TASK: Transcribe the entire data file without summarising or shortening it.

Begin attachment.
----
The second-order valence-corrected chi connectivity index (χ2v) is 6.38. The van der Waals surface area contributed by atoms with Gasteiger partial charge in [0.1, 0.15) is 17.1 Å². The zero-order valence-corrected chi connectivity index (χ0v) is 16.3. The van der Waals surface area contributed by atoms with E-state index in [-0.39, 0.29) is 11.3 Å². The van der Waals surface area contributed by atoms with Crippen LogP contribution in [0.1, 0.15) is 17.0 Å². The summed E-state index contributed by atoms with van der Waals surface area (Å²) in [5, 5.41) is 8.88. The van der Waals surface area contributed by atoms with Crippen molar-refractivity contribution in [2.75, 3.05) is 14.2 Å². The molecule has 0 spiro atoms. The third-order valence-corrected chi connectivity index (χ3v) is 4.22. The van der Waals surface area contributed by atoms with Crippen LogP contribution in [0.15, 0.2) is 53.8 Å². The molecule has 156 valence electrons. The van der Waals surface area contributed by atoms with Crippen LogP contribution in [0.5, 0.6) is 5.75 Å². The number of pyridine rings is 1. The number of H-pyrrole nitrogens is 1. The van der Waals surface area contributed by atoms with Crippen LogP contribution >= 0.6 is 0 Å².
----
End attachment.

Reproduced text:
The second-order valence-corrected chi connectivity index (χ2v) is 6.38. The van der Waals surface area contributed by atoms with Gasteiger partial charge in [0.1, 0.15) is 17.1 Å². The zero-order valence-corrected chi connectivity index (χ0v) is 16.3. The van der Waals surface area contributed by atoms with E-state index in [-0.39, 0.29) is 11.3 Å². The van der Waals surface area contributed by atoms with Crippen LogP contribution in [0.1, 0.15) is 17.0 Å². The summed E-state index contributed by atoms with van der Waals surface area (Å²) in [5, 5.41) is 8.88. The van der Waals surface area contributed by atoms with Crippen molar-refractivity contribution in [2.75, 3.05) is 14.2 Å². The molecule has 0 spiro atoms. The third-order valence-corrected chi connectivity index (χ3v) is 4.22. The van der Waals surface area contributed by atoms with Crippen LogP contribution in [0.15, 0.2) is 53.8 Å². The molecule has 156 valence electrons. The van der Waals surface area contributed by atoms with Crippen LogP contribution in [0.5, 0.6) is 5.75 Å². The number of pyridine rings is 1. The number of H-pyrrole nitrogens is 1. The van der Waals surface area contributed by atoms with Crippen LogP contribution >= 0.6 is 0 Å².